Today (Sunday 26 August 2018) marks the 100th anniversary of the birth of Exmoor writer and artist Hope Lilian Bourne. To celebrate this, the Exmoor Society has just published a short anthology of her lesser-known writings, illustrated with her artwork.
Hope was born in Oxford in 1918 and spent much of her childhood in Hartland, Devon where her mother was the headmistress of a village school, moving to the Cotswolds in 1939. When the death of her mother led to the sale of their house to pay debts, Hope was left with no home, qualifications or income, and decided to return to Exmoor to live on and with the land, in a manner as self-sufficient and self-reliant as possible. She lived for many years in a simple caravan at Ferny Ball, a deserted farmstead near Withypool with no services or conventional comforts. Here she cultivated her garden and her natural talent as a painter and writer.
Hope gained some national attention in the late 1970s and 1980s with a series of newspaper interviews and television programmes and, on the whole, these portrayed her as a noble figure living a romantic wild life. However, she was at pains to tell friends that this was not the case and that her lifestyle was far from reclusive and also more forced upon her by circumstance than a matter of her choosing. This volume seeks to redress the balance, using Hope’s own words to illustrate how she lived and what was important to her.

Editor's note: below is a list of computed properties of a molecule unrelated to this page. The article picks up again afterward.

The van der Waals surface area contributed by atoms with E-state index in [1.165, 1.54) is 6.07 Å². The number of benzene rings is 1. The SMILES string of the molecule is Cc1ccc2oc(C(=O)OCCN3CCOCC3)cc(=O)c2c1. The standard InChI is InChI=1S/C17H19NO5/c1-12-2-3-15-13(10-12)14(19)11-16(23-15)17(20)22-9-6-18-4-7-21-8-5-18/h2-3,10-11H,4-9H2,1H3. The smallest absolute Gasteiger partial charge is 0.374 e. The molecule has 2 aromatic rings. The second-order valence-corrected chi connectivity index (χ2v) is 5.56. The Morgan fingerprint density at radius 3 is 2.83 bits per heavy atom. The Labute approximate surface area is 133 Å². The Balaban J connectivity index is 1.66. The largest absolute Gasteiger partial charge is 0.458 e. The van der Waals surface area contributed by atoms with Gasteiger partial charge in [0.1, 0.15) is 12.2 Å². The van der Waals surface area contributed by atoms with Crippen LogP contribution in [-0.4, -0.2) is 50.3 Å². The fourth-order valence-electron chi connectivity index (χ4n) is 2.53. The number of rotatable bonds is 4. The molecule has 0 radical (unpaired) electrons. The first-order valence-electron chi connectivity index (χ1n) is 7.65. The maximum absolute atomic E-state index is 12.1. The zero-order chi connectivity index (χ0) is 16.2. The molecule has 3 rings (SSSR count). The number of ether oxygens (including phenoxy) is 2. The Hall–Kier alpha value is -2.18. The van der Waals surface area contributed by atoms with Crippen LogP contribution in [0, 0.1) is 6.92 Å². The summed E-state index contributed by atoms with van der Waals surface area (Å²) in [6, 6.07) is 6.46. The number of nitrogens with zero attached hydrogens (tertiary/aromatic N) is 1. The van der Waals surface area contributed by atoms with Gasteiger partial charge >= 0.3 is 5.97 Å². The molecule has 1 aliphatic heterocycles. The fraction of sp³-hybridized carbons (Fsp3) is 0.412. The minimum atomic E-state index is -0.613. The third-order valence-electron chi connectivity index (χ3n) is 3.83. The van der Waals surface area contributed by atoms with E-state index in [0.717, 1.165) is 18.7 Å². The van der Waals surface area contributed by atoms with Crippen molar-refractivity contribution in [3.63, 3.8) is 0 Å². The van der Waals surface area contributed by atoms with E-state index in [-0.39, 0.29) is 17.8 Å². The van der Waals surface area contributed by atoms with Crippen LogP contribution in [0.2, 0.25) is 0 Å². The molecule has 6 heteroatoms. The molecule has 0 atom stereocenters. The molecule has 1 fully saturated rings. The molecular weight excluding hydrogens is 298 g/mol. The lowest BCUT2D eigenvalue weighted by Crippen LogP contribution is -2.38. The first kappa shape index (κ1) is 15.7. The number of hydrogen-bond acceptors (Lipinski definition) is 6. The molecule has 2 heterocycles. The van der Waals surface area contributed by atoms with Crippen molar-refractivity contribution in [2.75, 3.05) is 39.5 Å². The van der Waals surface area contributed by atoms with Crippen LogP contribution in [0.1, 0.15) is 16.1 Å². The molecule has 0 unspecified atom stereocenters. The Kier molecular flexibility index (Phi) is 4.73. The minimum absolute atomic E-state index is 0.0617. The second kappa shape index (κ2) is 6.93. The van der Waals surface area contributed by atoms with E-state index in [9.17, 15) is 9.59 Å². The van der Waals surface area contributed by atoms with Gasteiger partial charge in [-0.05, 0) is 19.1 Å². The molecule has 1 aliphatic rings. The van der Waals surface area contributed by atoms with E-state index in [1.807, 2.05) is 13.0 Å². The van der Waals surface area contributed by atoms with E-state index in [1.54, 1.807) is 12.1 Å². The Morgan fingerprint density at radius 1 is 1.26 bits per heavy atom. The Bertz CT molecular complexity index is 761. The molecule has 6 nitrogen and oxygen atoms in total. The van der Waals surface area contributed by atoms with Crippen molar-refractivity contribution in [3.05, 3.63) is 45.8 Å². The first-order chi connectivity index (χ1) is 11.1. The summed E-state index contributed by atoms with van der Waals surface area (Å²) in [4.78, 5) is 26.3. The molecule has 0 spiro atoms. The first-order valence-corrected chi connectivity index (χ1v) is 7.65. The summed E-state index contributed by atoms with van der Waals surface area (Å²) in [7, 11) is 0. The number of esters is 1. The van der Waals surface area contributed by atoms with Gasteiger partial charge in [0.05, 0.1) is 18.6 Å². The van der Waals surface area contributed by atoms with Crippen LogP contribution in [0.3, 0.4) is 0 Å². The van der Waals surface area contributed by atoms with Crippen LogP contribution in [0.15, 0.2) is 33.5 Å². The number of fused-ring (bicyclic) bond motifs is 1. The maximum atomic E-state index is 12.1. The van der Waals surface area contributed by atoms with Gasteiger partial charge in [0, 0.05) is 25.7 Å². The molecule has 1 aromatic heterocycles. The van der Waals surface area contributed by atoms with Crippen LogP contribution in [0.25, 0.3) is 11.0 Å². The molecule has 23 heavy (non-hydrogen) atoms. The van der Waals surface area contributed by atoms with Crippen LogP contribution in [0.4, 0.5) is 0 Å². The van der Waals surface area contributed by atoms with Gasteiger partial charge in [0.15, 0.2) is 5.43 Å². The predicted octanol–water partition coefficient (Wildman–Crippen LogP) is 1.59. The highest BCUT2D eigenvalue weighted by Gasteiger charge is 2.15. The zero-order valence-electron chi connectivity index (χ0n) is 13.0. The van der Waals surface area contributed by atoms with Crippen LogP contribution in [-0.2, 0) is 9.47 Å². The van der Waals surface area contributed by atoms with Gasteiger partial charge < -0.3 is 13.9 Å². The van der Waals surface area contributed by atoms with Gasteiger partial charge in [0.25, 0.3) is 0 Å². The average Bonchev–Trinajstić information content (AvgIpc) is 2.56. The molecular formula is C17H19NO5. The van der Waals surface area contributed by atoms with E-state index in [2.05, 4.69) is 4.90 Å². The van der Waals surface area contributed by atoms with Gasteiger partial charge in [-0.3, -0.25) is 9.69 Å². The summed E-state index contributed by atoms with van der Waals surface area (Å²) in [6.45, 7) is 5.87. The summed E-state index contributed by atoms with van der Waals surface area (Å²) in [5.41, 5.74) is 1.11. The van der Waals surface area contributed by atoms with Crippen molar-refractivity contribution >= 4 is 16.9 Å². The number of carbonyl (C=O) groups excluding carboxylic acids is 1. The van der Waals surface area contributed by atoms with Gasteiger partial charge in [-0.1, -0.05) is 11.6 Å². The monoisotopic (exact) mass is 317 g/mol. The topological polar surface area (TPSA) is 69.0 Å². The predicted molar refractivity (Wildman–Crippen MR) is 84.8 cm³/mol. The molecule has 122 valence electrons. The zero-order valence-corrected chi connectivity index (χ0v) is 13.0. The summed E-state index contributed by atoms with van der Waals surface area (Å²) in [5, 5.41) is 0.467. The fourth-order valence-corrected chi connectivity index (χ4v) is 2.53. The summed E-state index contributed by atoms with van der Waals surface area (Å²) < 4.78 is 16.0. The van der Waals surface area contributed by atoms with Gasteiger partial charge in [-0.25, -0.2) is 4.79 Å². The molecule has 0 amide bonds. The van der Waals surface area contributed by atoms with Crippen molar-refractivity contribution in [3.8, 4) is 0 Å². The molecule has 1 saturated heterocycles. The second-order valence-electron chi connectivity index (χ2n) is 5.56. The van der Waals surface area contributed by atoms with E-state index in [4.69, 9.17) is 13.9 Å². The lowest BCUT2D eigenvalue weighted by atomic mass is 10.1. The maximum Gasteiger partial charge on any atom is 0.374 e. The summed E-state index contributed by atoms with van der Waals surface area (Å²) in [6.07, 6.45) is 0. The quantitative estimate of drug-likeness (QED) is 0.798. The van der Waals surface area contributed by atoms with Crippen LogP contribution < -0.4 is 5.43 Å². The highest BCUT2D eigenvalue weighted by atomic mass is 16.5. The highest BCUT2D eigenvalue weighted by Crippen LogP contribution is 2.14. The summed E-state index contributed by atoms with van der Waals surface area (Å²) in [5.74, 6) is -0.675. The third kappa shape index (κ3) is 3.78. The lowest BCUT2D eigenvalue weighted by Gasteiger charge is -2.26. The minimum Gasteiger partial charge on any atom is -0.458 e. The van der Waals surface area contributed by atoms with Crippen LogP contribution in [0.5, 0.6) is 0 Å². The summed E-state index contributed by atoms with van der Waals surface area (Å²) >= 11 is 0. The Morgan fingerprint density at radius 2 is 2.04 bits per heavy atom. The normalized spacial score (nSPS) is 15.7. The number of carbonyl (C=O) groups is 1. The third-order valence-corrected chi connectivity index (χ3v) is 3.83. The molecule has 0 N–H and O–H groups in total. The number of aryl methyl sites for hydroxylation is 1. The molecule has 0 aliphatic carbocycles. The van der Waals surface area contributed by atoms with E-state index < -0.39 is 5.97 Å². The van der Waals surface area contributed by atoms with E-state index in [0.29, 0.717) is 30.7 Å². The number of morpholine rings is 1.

The editor, Lisa Eden, said: “I have selected pieces which show Hope revelling in Exmoor’s storms and silences, and in the drama of raging seas at Hartland. Hope pays tribute to friendship – both human and animal – with a touching obituary of Mary Richards and a charming requiem for her favourite bantam. She had a justified pride in living harmoniously with her environment, as letters to local newspapers show; and her eloquent denunciation of the unfairness of the Poll Tax reveals her formidable skills as a protester. A piece that has much resonance today is her dream of re-wilding Exmoor: she imagines it restocked with aurochs, wild boar and wolves, presenting a real challenge and adventure for walkers and campers!”
When Hope died in 2010, she left her estate to the Exmoor Society, having been a member since 1959. Given how frugal her lifestyle was, she left a fairly substantial legacy which in part enabled the Society to move into larger premises in Dulverton and open a Resource Centre, including specialist storage for the Society’s archive collection. This includes Hope’s artwork, writings, journals and correspondence. These were jumbled and scattered throughout her bungalow in Withypool and sorting through them proved a difficult task for the archivist and the Society’s volunteers!
The Society is delighted with this book, entitled Hope Bourne’s Reflections in Words. It is available for sale in the Society’s headquarters in Dulverton, price £6, and is number four in a series of Exmoor Studies. The first three are Exmoor Chroniclers, The Exmoor Pony: Contested Histories and The Minehead Road: Between Exmoor and the Quantocks.